Laurent Pinot

Regional Intelligence Liaison Office Western Europe (RILO WE), World Customs Organization.


Laurent Pinot, born on the 14th July 1972 in France. After being graduated from the Institut d'Etudes Politiques de Strasbourg in 1998 (Politic Sciences Studies Institute of Strasbourg), I went to the Institut d'Etudes Judiciaires de Strasbourg in 1999 (Judicial Studies Institute of Strasbourg), just before entering the French Customs in the year 2000. From 2001 to 2011, I had under my responsability several surveillance services (brigades) at the Belgian border in the North of France, accounting more than one hundred officers. My main task was to organize the fraud strife in the area, especially in the fields of narcotics and Intellectual Property Rights. I had also to deal with all the other fraud commodities that the Customs have to face in their daily work, including cultural heritage smuggling.

In 2011, I was appointed as Technical Attaché at the Regional Intelligence Liaison Office for Western Europe (RILO WE) in Cologne Germany. The RILO WE, within the World Customs Organization (WCO) network, aims to facilitate the exchange between the Customs agencies and/or with the other associated bodies. The RILO WE is also in charge of the practical implementation of the decisions of the WCO, especially in the operational field. In this way in 2012, I created a communication platform dedicated to Cultural Heritage fraud prevention named ARCHEO, in order to help the Customs agencies to face the challenges they have in this field. ARCHEO is a “real-time communication tool” for the exchange of information and cooperation in the protection of cultural heritage amongst customs administrations, competent national agencies, international organisations and their regional networks, as well as other enforcement authorities with similar responsibilities. The Programme accounts already almost 50 countries for around 65 different agencies; all the major International Organizations involved in this fight are part of ARCHEO.

Eleanor E. Fink

Art and Technology Advisor, Moderat

Eleanor E. Fink is an international art and technology consultant and philanthropy advisor. She has held senior positions at the Smithsonian, J. Paul Getty Trust, and World Bank. Currently she manages the American Art Collaborative (AAC), a project comprised of 13 US museums interested in the benefits of Linked Open Data.  The planning phase of the AAC is funded by the Andrew Mellon Foundation.

At the World Bank she served as the point person for relations with public and private foundations. During her tenure she established several international partnerships and helped launch a World Bank wide community foundation initiative that explores the concept of establishing indigenous foundations in developing countries. She also coordinated the establishment of the Development Gateway Foundation ( as a 501 c (3). The Foundation's core mission is to reduce poverty and support sustainable development through the use of information and communication technologies (ICT).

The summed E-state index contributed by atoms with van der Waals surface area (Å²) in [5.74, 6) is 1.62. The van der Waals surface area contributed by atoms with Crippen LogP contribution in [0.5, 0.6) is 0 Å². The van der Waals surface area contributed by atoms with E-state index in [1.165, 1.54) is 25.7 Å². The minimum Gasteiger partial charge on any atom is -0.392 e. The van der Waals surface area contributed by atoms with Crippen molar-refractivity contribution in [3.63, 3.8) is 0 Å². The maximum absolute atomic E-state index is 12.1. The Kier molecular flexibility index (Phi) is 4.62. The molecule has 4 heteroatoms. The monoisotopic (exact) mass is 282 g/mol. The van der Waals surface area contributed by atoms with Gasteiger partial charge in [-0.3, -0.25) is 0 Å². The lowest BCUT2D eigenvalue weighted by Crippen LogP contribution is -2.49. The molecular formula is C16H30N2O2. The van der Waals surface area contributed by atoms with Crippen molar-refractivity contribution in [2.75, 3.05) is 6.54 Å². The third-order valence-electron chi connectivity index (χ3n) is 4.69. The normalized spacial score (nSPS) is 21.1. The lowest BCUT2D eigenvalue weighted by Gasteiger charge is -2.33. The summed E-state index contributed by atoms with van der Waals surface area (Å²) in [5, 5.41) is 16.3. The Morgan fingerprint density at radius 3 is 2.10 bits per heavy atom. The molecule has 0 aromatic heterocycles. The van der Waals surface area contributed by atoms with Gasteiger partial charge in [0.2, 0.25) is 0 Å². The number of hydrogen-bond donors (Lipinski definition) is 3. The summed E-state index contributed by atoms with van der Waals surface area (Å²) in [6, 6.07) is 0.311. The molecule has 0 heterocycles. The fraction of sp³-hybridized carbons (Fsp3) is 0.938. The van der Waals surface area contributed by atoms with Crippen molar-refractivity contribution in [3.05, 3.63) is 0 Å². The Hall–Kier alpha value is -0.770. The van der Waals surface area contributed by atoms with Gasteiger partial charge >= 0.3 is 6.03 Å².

From 1986 to 1998 she was a program officer and then Director of the J. Paul Getty Trust's Information Institute (GII) where she led the development of information policies and standards needed to document, manage, and protect cultural property. The Getty Vocabularies are one of the products of her leadership. As Director, she positioned the Getty Information Institute around the concept of universal access to art and images and promoted the concept of "interworkability" within and across arts, humanities, and cultural heritage organizations.
She conceived and launched Object ID -- an internationally recognized information standard that helps protect and recover stolen art objects. Today, Object ID is used and endorsed by a wide group of organizations and agencies including the US State Department, US Military, UNESCO, ICOM, Interpol, and the Carabinieri. Also at the Getty, she established Los Angeles Culture Net --- a web based gateway to the arts across the greater Los Angeles area and American Strategy ---a digital gateway to art collections across Federal agencies in Washington, DC.

Before joining the J. Paul Getty Trust, she was Chief of the Office of Research Support at the Smithsonian American Art Museum where she directed several research projects. She established SOS: Save Outdoor Sculpture, a highly successful national arts program that engages volunteers in recording historical and physical condition information about sculptures located in parks, towns, and cities throughout the United States.



The Panel Forum is in cooperation with the EU Member States Expert Group on Digitization and e-Preservation, the International Committee for Digital Documentation CIPA and the EU Projects: FP7-PEOPLE ITN-DCH, FP7-PEOPLE IAPP 4D-CH-World, DARIAH-ERIC, FP7-ICT i-Treasures, CIP ICT-PSP LoCloud and CIP ICT-PSP Europeana-Space